• Now ask the students to suggest how they could record the problem and the answer using mathematical notation. Spend time on this, as it is important that the students recognise the relationship between the way the problems are written and what they are doing with the plates.
  • Now ask the class to solve other ‘hard fraction problems’ using the plates, for example one divided by five of 12, or one divided by four of 10, which require two plates to be shared out.
  • Again, ask for suggestions and discuss how these ideas might be written down.
  • Ask each group to make up an easy problem and a hard problem with fractions to give to another group to do. Ask each group to record their answers.

Case Study 3: Mr Bhatia reflects on using Activity 5

I gave each group 12 paper plates. The plates were to help to support the students’ thinking that finding fractions is about sharing out equally.

First, I set them the task of dividing the plates into quarters. I asked several of the groups to talk about the process of dividing into quarters. Then I asked them to divide their 12 plates into thirds. When they had done this, I once again asked the students to explain how they did it. I made sure that everyone was comfortable sharing out the objects that they were working with, in this case the plates. The students enjoyed working and collaborating together in groups and completing the task.

I then decided that the class was ready for a more challenging question. I gave each group one more plate, so that they then had 13 plates, and again asked them to divide the plates into quarters and then thirds. This time the students discovered that they needed to subdivide the extra plate in order to share out the plates equally into quarters and thirds.

This time I spent more time on the feedback session in order to make sure that everyone understood the reason why one of the plates had to be subdivided. I then asked the class to divide the plates into thirds, and this time I offered them scissors as well. Several students gave some good reasons why they needed to divide up the extra plate, but working in groups helped them all to try out their ideas first before telling the whole class.

Pause for thought

  • What questions did you use to probe your students’ understanding?
  • Did you feel you had to intervene at any point?
  • What points did you feel you had to reinforce?
  • Did you modify the task in any way like Mr Bhatia did? If so, what was your reasoning for this?

5 Summary

This unit has focused on teaching fractions, but you have also looked at how to ask questions that require students to think and the importance of giving students sufficient time to think.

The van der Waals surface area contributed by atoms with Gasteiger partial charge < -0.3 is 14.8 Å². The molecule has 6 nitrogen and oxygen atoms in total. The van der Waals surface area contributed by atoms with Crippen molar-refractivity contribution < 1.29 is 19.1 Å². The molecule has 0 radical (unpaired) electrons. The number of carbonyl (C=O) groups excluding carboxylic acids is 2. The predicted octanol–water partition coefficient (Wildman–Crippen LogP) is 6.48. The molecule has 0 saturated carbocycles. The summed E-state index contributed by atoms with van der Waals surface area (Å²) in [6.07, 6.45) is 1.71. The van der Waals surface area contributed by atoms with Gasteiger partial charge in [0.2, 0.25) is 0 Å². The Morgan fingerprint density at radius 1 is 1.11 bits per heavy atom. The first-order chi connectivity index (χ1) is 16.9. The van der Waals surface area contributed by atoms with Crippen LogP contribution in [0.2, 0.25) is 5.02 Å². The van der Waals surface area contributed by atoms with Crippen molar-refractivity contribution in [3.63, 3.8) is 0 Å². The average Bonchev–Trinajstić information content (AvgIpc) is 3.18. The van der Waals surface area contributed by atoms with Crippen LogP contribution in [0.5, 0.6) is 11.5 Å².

In studying this unit you have thought about how to enable your students to develop their ideas about fractions and about the necessity of providing rich and varied activities if students are to learn, understand and use ideas about fractions.

You have also seen how reflecting on learning, and how learning happens, is important in becoming better at teaching.

Pause for thought

Identify three techniques or strategies you have learnt in this unit that you might use in your classroom, and two ideas that you want to explore further.

Resources

Resource 1: NCF/NCFTE teaching requirements

This unit links to the following teaching requirements of the NCF (2005) and NCFTE (2009) and will help you to meet those requirements:

  • View students as active participants in their own learning and not as mere recipients of knowledge; how to encourage their capacity to construct knowledge; how to shift learning away from rote methods.
  • Let students see mathematics as something to talk about, to communicate through, to discuss among themselves, to work together on.
  • Let students learn important mathematics and see mathematics is more than formulas and mechanical procedures.

Resource 2: Receiving answers from students

Your response matters

The more positively you receive all answers that are given, the more students will continue to think and try. There are many ways to ensure that wrong answers and misconceptions are corrected, and if one student has the wrong idea, you can be sure that many more have as well. You could try the following:

  • Pick out the parts of the answers that are correct and ask the student in a supportive way to think a bit more about their answer. This encourages more active participation and helps your students to learn from their mistakes. The following comment shows how you might respond to an incorrect answer in a supportive way: ‘You were right about evaporation forming clouds, but I think we need to explore a bit more about what you said about rain. Can anyone else offer some ideas?’
  • Write on the blackboard all the answers that the students give, and then ask the students to think about them all. What answers do they think are right? What might have led to another answer being given? This gives you an opportunity to understand the way that your students are thinking and also gives your students an unthreatening way to correct any misconceptions that they may have.